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      Pain management in patients with chronic kidney disease

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          Abstract

          Pain has been reported to be a common problem in the general population and end-stage renal disease (ESRD) patients. Although similar data for pre-ESRD patients are lacking, we recently reported that the prevalence of pain is also very high (>70%) among pre-ESRD patients at a Los Angeles County tertiary referral centre. The high prevalence of pain in the CKD population is particularly concerning because pain has been shown to be associated with poor quality of life. Of greater concern, poor quality of life, at least in dialysis patients, has been shown to be associated with poor survival. We herein discuss the pathophysiology of common pain conditions, review a commonly accepted approach to the management of pain in the general population, and discuss analgesic-induced renal complications and therapeutic issues specific for patients with reduced renal function.

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          Most cited references 59

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          The prevalence of symptoms in end-stage renal disease: a systematic review.

          Symptoms in end-stage renal disease (ESRD) are underrecognized. Prevalence studies have focused on single symptoms rather than on the whole range of symptoms experienced. This systematic review aimed to describe prevalence of all symptoms, to better understand total symptom burden. Extensive database, "gray literature," and hand searches were undertaken, by predefined protocol, for studies reporting symptom prevalence in ESRD populations on dialysis, discontinuing dialysis, or without dialysis. Prevalence data were extracted, study quality assessed by use of established criteria, and studies contrasted/combined to show weighted mean prevalence and range. Fifty-nine studies in dialysis patients, one in patients discontinuing dialysis, and none in patients without dialysis met the inclusion criteria. For the following symptoms, weighted mean prevalence (and range) were fatigue/tiredness 71% (12% to 97%), pruritus 55% (10% to 77%), constipation 53% (8% to 57%), anorexia 49% (25% to 61%), pain 47% (8% to 82%), sleep disturbance 44% (20% to 83%), anxiety 38% (12% to 52%), dyspnea 35% (11% to 55%), nausea 33% (15% to 48%), restless legs 30% (8%to 52%), and depression 27% (5%to 58%). Prevalence variations related to differences in symptom definition, period of prevalence, and level of severity reported. ESRD patients on dialysis experience multiple symptoms, with pain, fatigue, pruritus, and constipation in more than 1 in 2 patients. In patients discontinuing dialysis, evidence is more limited, but it suggests they too have significant symptom burden. No evidence is available on symptom prevalence in ESRD patients managed conservatively (without dialysis). The need for greater recognition of and research into symptom prevalence and causes, and interventions to alleviate them, is urgent.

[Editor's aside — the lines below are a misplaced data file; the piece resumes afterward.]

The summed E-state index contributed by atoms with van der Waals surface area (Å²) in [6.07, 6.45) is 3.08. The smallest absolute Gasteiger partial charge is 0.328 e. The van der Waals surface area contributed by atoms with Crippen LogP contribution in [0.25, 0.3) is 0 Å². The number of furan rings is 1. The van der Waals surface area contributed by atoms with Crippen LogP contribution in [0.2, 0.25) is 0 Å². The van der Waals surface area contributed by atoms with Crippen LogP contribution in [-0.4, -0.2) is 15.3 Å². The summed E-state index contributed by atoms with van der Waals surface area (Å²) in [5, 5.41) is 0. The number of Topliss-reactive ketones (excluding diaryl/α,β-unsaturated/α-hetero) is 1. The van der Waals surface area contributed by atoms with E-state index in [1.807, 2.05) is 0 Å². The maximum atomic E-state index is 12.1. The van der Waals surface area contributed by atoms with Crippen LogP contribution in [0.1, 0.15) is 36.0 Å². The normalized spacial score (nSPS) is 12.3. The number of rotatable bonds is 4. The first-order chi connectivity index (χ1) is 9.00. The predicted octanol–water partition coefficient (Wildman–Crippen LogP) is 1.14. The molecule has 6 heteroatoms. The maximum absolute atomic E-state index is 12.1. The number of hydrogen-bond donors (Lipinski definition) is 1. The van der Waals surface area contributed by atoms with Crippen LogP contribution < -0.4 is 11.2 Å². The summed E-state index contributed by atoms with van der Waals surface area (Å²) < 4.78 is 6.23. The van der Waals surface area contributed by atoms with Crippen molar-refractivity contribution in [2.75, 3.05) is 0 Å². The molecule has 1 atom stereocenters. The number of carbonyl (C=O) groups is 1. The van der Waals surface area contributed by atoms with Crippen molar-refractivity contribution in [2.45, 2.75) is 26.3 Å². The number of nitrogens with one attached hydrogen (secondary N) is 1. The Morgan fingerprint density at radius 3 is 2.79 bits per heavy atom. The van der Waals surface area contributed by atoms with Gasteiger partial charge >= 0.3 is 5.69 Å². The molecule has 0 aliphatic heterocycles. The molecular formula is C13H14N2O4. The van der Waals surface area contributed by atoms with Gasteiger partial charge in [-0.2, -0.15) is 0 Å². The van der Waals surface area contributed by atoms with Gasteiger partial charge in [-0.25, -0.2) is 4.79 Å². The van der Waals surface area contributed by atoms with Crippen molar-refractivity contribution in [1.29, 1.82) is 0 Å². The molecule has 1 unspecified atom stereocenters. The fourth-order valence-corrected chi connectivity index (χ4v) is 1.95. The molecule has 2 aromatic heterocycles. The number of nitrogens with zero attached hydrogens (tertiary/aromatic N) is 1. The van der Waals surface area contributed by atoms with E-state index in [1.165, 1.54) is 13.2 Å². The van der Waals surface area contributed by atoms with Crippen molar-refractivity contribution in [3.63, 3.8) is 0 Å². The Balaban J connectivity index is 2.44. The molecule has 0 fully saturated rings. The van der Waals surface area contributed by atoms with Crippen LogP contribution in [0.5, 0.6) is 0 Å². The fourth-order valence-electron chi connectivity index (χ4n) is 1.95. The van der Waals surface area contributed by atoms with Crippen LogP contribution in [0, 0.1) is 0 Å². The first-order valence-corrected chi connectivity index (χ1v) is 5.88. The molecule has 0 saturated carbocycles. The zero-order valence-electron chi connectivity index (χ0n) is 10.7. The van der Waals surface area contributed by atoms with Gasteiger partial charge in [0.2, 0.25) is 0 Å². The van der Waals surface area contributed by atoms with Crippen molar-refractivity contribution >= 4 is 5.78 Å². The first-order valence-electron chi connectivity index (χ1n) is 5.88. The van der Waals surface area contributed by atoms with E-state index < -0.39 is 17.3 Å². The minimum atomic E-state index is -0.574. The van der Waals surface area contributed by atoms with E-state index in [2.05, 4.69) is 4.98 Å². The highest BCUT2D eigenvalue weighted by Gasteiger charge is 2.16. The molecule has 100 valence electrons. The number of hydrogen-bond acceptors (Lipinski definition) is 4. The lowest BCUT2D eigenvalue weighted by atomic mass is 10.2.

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            Pain in children: comparison of assessment scales.

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              Pain: moving from symptom control toward mechanism-specific pharmacologic management.

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                Author and article information

                Journal
                NDT Plus
                NDT Plus
                ckj
                ndtplus
                NDT Plus
                Oxford University Press
                1753-0784
                1753-0792
                April 2009
                30 January 2009
                30 January 2009
                : 2
                : 2
                : 111-118
                Affiliations
                [1 ]Nephrology Division, Department of Medicine, Olive View-UCLA Medical Center, Sylmar
                [2 ]Department of Medicine, Greater Los Angeles VA Medical Center, Los Angeles
                [3 ]Mercy General Hospital , Sacramento
                [4 ]Cardiology Division, Good Samaritan Hospital/Harbor-UCLA Medical Center, Los Angeles
                [5 ]David Geffen School of Medicine at UCLA, Kidney and Pancreas Transplant Program, Los Angeles, CA, USA
                Author notes
                Correspondence and offprint requests to: Phuong-Chi T. Pham, Department of Medicine, Nephrology Division, Olive View-UCLA Medical Center, 14445 Olive View Drive, 2B-182, Sylmar, CA 91342, USA. Tel: +1-818-364-3205; Fax: +1-818-364-4573; E-mail: pham.pc@ 123456ucla.edu
                Article
                sfp001
                10.1093/ndtplus/sfp001
                4421348
                25949305
                © The Author [2009]. Published by Oxford University Press on behalf of ERA-EDTA. All rights reserved. For Permissions, please e-mail: journals.permissions@oxfordjournals.org

                This is an Open Access article distributed under the terms of the Creative Commons Attribution Non-Commercial License ( http://creativecommons.org/licenses/by-nc/4.0/), which permits non-commercial re-use, distribution, and reproduction in any medium, provided the original work is properly cited. For commercial re-use, please contact journals.permissions@oup.com

                Categories
                In-Depth Clinical Review

                Nephrology

                analgesics, chronic kidney disease, nsaids, opioids, pain

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